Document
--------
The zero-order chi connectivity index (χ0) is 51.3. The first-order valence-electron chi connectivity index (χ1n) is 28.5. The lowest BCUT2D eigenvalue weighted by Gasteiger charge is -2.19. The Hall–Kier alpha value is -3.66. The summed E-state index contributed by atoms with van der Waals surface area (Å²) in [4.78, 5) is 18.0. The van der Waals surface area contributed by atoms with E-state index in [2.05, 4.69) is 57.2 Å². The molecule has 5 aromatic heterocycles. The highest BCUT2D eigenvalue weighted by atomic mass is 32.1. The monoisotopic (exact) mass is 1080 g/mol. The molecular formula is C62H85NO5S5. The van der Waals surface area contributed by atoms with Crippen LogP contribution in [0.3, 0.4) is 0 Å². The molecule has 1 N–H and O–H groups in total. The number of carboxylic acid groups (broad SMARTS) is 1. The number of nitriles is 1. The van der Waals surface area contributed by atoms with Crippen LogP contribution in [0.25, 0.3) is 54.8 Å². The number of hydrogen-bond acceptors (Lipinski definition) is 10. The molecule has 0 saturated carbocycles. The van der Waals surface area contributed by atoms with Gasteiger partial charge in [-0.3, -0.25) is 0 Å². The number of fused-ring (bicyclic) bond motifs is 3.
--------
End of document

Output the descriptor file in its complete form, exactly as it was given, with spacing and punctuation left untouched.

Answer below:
The zero-order chi connectivity index (χ0) is 51.3. The first-order valence-electron chi connectivity index (χ1n) is 28.5. The lowest BCUT2D eigenvalue weighted by Gasteiger charge is -2.19. The Hall–Kier alpha value is -3.66. The summed E-state index contributed by atoms with van der Waals surface area (Å²) in [4.78, 5) is 18.0. The van der Waals surface area contributed by atoms with E-state index in [2.05, 4.69) is 57.2 Å². The molecule has 5 aromatic heterocycles. The highest BCUT2D eigenvalue weighted by atomic mass is 32.1. The monoisotopic (exact) mass is 1080 g/mol. The molecular formula is C62H85NO5S5. The van der Waals surface area contributed by atoms with Crippen LogP contribution in [0.3, 0.4) is 0 Å². The molecule has 1 N–H and O–H groups in total. The number of carboxylic acid groups (broad SMARTS) is 1. The number of nitriles is 1. The van der Waals surface area contributed by atoms with Crippen LogP contribution in [0.25, 0.3) is 54.8 Å². The number of hydrogen-bond acceptors (Lipinski definition) is 10. The molecule has 0 saturated carbocycles. The van der Waals surface area contributed by atoms with Gasteiger partial charge in [-0.3, -0.25) is 0 Å². The number of fused-ring (bicyclic) bond motifs is 3.